• Other informational returns include area codes associated with the area, time zone, MSA, CBSA, DMA and more.

New interface designed for future enhancements

One of the best new features available in Address Insight – US is that it is built upon a new dynamic interface that allows us to safely add in new data fields. We will never change a result that already exists, however, this interface allows us the ability to continually improve the service and add in new fields as they become available. This feature will allow Service Objects to potentially work with clients on custom solutions and in the future, we may even be able to build add-ons to the service that may return entirely new datasets.

Address Insight – US provides address validation, geocoding, and demographic data – all with a single call. We support REST, SOAP, GET, and POST requests over HTTPS outputting in XML and JSON formats. Get started with your free trial key for Address Insight – US or visit the developer guide to learn more.

Compliance and Address Insight

The golden rule of marketing has always been, “know your customer.” In today’s regulatory environment, however, it might be more accurate to say, “know your customer – or else!” Nowadays customer data – particularly in areas such as geocoding and demographic data – are often central to maintaining compliance with a wide range of regulations, in the financial world and elsewhere.

In response to this, Service Objects has just released a powerful new capability to help automate the gathering and analysis of geolocated consumer data: Address Insight – US. It provides address standardization, address geocoding and demographic information together in one real-time service, and is designed to serve a wide range of applications ranging from compliance to targeted marketing.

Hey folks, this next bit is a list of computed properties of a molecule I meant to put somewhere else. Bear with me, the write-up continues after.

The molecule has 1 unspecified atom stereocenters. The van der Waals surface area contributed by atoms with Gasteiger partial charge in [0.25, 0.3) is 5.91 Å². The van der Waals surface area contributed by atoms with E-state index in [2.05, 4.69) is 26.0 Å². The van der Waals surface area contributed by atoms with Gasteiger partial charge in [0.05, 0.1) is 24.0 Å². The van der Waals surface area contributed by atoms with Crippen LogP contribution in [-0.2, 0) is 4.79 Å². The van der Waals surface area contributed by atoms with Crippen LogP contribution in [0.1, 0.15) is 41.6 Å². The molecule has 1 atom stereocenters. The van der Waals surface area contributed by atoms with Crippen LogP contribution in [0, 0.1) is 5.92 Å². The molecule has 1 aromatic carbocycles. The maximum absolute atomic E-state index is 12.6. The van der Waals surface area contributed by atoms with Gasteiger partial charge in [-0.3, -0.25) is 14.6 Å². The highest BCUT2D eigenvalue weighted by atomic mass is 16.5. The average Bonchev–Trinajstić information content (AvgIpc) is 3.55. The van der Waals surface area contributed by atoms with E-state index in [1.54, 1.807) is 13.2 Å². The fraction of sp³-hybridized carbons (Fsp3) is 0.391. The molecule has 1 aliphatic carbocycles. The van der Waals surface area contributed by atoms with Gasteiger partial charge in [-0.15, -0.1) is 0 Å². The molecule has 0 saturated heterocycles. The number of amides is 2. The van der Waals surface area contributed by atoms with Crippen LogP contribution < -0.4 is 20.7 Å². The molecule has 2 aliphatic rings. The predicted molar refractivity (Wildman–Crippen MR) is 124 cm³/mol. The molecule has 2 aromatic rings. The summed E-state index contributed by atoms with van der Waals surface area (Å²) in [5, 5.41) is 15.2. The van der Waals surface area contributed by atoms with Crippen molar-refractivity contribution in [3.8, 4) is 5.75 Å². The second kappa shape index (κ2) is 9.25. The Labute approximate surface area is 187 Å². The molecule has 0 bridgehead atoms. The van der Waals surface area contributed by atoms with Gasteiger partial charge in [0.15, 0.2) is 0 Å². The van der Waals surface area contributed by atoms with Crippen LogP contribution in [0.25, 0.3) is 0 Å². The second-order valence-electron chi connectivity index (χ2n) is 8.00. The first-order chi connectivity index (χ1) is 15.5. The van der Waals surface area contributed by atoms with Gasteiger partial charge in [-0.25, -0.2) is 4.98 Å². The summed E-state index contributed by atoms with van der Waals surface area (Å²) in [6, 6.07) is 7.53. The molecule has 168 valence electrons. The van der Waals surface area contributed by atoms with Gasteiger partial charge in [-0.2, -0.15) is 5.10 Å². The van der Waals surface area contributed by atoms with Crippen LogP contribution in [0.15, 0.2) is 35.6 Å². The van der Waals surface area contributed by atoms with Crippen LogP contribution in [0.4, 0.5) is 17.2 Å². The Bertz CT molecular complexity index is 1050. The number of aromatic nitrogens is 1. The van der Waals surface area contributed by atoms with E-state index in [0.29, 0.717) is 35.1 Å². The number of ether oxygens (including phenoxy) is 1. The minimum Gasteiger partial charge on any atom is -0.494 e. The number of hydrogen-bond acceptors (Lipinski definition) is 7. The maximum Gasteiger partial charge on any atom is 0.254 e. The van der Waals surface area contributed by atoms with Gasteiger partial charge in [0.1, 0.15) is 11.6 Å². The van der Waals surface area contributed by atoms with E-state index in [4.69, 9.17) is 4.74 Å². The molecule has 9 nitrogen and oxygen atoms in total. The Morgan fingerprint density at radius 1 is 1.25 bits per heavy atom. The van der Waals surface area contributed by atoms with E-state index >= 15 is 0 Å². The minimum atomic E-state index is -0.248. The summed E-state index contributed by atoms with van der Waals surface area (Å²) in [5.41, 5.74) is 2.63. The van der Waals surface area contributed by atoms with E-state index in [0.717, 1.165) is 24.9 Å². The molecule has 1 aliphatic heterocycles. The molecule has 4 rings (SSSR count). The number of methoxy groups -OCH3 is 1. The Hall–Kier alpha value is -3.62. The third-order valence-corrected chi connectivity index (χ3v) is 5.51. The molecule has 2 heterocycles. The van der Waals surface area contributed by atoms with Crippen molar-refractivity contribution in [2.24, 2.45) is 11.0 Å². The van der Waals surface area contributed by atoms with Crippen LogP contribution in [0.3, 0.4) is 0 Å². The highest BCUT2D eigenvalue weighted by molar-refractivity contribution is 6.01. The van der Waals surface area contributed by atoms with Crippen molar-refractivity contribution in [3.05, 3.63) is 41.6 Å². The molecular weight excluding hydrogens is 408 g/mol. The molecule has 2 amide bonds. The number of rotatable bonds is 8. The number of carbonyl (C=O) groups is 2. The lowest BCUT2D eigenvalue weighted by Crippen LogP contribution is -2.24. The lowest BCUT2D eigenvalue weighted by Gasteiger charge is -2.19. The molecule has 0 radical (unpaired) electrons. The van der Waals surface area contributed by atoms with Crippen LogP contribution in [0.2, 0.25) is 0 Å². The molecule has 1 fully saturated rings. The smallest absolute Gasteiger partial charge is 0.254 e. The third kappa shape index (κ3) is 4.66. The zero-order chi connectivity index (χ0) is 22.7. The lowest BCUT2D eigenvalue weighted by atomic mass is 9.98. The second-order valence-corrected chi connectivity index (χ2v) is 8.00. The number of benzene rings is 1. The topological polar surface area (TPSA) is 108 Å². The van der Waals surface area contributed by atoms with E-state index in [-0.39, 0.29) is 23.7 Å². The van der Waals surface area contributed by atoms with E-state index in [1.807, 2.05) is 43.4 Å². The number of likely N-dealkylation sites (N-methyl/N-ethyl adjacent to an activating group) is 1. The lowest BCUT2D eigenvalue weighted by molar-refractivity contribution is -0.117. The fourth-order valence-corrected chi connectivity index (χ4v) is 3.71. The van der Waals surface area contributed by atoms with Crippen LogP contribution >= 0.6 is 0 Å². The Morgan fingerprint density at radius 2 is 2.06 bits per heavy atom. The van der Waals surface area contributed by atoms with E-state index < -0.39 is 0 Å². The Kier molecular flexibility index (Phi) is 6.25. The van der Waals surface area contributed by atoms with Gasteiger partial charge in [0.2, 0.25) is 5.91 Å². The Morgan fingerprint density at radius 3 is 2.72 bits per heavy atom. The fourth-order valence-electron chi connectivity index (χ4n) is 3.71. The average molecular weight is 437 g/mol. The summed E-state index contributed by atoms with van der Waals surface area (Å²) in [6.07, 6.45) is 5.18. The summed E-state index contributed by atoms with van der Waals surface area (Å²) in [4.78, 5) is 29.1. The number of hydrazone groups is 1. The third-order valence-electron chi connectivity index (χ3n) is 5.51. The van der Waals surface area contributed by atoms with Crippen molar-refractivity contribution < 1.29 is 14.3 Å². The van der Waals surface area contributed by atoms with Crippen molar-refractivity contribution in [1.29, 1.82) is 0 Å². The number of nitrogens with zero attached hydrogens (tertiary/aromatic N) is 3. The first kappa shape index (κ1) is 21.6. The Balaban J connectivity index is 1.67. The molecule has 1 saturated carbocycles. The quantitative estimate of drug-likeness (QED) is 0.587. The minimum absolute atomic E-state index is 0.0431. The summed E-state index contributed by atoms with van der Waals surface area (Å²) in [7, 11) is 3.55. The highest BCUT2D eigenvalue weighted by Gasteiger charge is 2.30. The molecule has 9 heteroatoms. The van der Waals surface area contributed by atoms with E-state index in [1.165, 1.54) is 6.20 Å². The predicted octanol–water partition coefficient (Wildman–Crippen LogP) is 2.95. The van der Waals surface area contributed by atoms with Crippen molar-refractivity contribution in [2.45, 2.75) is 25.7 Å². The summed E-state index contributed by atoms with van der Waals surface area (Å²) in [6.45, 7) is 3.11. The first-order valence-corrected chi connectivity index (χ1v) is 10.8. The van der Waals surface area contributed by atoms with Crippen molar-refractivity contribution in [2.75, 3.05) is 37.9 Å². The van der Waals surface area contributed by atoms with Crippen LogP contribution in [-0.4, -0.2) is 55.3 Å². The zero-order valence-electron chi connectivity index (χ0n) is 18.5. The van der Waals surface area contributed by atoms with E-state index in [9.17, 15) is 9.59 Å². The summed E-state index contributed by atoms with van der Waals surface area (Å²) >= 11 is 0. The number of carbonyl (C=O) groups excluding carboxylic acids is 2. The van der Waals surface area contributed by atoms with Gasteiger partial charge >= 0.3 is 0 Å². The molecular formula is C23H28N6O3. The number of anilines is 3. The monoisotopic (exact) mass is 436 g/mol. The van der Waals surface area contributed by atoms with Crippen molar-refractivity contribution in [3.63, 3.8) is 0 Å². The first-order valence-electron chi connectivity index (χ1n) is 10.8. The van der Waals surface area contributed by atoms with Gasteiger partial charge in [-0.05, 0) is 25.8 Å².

Examples of financial compliance issues

Let’s look at some of the areas where address insight can benefit your compliance efforts:

  • The Community Reinvestment Act (CRA) requires federally insured lending institutions to provide lending opportunities to low-to-moderate income communities – and in particular, prove that they are not “redlining” specific neighborhoods and denying them credit. One of the key performance criteria for evaluating CRA compliance is your geographic distribution of loans.
  • The Home Mortgage Disclosure Act (HMDA), enacted by Congress in 1975, requires lenders to publicly disclose data regarding their mortgage lending activities. While this is a disclosure law with no implied quotas, HMDA also serves to ensure that lenders do not contribute to the decline of specific geographic areas by failing to provide adequate mortgage financing.